I am very surprised that the markets are not having fits over the lack of progress on the presidential agenda.  The promises included tax cuts to 15% (although a much less dramatic decrease is expected), repeal and replacement of ObamaCare (stalled in the Senate), regulatory reform (some energy rules relaxed, but not much else), infrastructure spending to repair and replace our crumbling structures, roads, airports, electrical grids, etc.  Patience, they say!!  I believe that the stock markets believe that eventually the agenda will be accomplished.  And some good ideas have been presented, including job training and increased education for those whose skills may not match available job openings.
The Pool of Available Workers
When Alan Greenspan was Fed Chairman, he always looked at “augmented” unemployment numbers which were calculated using the pool of available workers (sum of the unemployed plus persons who want a job but are not counted in the labor force).  The augmented rate for May, 2017 was 7.5%, compared to the headline rate of 4.3%.  The pool stands at 12.4 million persons, including unemployed of 6.9 million, at the end of May, 2017.  This level compares to 12.3 million at the end of December, 2007, before the crisis hit in 2008.  The level reached 16.7 million in December, 2008 and the peak occurred in October, 2009 at 21.4 million.  It took nine years to return to pre-crisis levels.  It seems we have achieved the recovery of employment.  But why does it not seem so?  Maybe it does not feel right because wages have not kept pace, meaning inflation remains low.  We shall see.
Company Expenses Seen Rising
Corporate expenses are on the rise.  For years, regulatory and compliance costs have been growing dramatically.  Physical security costs ramped up over the past 15 years; just ask the airlines and Homeland Security.  Now an even greater threat promises to raise costs even more- the threat of cyber attacks.  Recently, we have seen ransomware virtually cripple company’s networks and Internet access, as criminals exploit vulnerabilities in Microsoft’s Windows operating system.  Some of the ransomware even has names:  WannaCry and Petya Clone.  Thieves lock up computers by encrypting files and access and demand ransoms, usually small amounts such as $300 in bitcoin.  This is becoming an increasingly frightening scenario.  In the age of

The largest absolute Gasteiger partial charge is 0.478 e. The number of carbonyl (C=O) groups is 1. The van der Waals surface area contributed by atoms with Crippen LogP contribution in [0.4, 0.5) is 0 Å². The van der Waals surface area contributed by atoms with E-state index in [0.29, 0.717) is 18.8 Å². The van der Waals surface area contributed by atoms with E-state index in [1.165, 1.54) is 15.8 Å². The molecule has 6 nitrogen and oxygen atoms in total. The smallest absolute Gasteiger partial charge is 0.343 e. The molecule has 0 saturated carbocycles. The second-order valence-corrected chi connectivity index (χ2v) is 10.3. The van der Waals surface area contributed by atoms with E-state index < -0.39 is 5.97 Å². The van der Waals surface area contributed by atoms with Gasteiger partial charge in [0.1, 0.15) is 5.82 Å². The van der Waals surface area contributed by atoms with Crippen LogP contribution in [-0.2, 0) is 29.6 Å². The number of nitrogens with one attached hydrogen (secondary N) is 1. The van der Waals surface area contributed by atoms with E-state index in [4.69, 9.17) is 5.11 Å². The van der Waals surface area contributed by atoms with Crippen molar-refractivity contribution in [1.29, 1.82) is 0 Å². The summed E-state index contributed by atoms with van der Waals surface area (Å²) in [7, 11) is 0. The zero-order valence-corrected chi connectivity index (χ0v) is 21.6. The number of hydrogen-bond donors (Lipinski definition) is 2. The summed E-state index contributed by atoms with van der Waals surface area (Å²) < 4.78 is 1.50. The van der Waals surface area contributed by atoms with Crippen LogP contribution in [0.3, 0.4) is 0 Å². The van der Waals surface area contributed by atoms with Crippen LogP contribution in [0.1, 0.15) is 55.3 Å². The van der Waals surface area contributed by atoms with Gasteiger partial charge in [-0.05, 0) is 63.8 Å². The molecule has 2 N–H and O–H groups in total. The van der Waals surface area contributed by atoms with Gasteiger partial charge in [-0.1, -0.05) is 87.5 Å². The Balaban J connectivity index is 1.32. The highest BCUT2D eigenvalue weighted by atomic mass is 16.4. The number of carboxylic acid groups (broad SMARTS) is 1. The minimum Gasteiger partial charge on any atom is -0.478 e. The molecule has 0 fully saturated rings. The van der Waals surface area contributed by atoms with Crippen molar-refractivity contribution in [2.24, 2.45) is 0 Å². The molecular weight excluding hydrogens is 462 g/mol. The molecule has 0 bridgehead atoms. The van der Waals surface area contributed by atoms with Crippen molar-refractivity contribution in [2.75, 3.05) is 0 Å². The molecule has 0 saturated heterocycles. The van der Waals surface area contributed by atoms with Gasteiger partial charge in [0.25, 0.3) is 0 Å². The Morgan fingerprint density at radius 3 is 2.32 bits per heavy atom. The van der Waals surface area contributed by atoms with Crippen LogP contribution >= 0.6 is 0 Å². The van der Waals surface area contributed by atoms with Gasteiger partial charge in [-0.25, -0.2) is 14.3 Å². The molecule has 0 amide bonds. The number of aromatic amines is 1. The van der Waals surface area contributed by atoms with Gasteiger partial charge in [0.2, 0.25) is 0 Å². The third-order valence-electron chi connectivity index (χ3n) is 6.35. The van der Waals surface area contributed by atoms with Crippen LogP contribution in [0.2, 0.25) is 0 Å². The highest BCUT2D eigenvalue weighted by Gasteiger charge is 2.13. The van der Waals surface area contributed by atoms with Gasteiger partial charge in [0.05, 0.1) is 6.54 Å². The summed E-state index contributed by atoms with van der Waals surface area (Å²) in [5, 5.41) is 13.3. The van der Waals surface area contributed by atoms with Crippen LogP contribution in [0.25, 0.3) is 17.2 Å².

“The Internet of Things,” where every appliance and device under the sun is connected to the Internet, someone should be losing sleep.
An Even Larger Hadron Collider

Where else can you get updates on our favorite machine?  There is some excitement about the plans to build a new Hadron Collider that will be bigger and better than the machine today.  The new one, called the Future Circular Collider, will be three times as long and ten times as powerful.  It is in the planning stages and will be ready by 2035.  Considering that the current Collider took 30 years to build, that’s not a long time to wait.  Expect digging to occur under the mountains of Europe in a few years.  Let’s just hope that they put covers on this one so that birds cannot drop baguettes inside!   
Thanks for reading!  DJ 07/04/17

Dorothy Jaworski has worked at large and small banks for over 30 years; much of that time has been spent in investment portfolio management, risk management, and financial analysis. Dorothy has been with Penn Community Bank and its predecessor since November, 2004. She is the author of Just Another Good Soldier, and Honoring Stephen Jaworski, which details the 11th Infantry Regiment’s WWII crossing of the Moselle River where her uncle, Pfc. Stephen W. Jaworski, gave his last full measure of devotion.